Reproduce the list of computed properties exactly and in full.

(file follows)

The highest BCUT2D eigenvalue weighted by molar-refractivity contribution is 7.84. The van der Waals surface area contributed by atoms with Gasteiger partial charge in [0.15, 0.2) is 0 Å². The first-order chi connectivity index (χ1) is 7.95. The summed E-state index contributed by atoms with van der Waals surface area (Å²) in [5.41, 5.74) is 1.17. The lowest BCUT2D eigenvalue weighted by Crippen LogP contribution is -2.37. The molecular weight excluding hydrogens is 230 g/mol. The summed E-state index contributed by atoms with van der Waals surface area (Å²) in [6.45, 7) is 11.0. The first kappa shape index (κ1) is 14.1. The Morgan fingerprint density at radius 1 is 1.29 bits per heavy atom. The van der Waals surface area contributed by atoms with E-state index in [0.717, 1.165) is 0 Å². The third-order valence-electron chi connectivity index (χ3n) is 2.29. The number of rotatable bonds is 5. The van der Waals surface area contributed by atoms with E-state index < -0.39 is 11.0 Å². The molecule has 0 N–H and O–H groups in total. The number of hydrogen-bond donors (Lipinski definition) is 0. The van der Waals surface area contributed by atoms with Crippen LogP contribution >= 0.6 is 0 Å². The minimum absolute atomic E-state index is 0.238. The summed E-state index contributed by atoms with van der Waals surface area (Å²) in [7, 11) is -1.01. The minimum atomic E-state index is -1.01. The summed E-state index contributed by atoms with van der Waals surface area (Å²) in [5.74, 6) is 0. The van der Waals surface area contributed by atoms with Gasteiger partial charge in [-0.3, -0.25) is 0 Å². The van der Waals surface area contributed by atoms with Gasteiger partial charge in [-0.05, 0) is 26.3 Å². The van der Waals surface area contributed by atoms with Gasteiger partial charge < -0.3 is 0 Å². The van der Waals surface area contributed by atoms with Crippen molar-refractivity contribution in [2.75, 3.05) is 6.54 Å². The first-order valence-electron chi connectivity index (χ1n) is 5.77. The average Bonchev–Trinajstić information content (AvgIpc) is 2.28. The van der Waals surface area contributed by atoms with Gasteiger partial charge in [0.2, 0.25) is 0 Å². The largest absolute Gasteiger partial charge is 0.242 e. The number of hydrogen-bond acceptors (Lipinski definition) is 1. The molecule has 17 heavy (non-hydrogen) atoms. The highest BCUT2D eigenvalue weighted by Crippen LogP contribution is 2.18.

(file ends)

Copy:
The highest BCUT2D eigenvalue weighted by molar-refractivity contribution is 7.84. The van der Waals surface area contributed by atoms with Gasteiger partial charge in [0.15, 0.2) is 0 Å². The first-order chi connectivity index (χ1) is 7.95. The summed E-state index contributed by atoms with van der Waals surface area (Å²) in [5.41, 5.74) is 1.17. The lowest BCUT2D eigenvalue weighted by Crippen LogP contribution is -2.37. The molecular weight excluding hydrogens is 230 g/mol. The summed E-state index contributed by atoms with van der Waals surface area (Å²) in [6.45, 7) is 11.0. The first kappa shape index (κ1) is 14.1. The Morgan fingerprint density at radius 1 is 1.29 bits per heavy atom. The van der Waals surface area contributed by atoms with E-state index in [0.717, 1.165) is 0 Å². The third-order valence-electron chi connectivity index (χ3n) is 2.29. The number of rotatable bonds is 5. The van der Waals surface area contributed by atoms with E-state index < -0.39 is 11.0 Å². The molecule has 0 N–H and O–H groups in total. The number of hydrogen-bond donors (Lipinski definition) is 0. The van der Waals surface area contributed by atoms with Crippen LogP contribution >= 0.6 is 0 Å². The minimum absolute atomic E-state index is 0.238. The summed E-state index contributed by atoms with van der Waals surface area (Å²) in [7, 11) is -1.01. The minimum atomic E-state index is -1.01. The summed E-state index contributed by atoms with van der Waals surface area (Å²) in [5.74, 6) is 0. The van der Waals surface area contributed by atoms with Gasteiger partial charge in [-0.3, -0.25) is 0 Å². The van der Waals surface area contributed by atoms with Gasteiger partial charge in [-0.05, 0) is 26.3 Å². The van der Waals surface area contributed by atoms with Gasteiger partial charge < -0.3 is 0 Å². The van der Waals surface area contributed by atoms with Crippen molar-refractivity contribution in [2.75, 3.05) is 6.54 Å². The first-order valence-electron chi connectivity index (χ1n) is 5.77. The average Bonchev–Trinajstić information content (AvgIpc) is 2.28. The van der Waals surface area contributed by atoms with Gasteiger partial charge in [0.2, 0.25) is 0 Å². The largest absolute Gasteiger partial charge is 0.242 e. The number of hydrogen-bond acceptors (Lipinski definition) is 1. The molecule has 17 heavy (non-hydrogen) atoms. The highest BCUT2D eigenvalue weighted by Crippen LogP contribution is 2.18.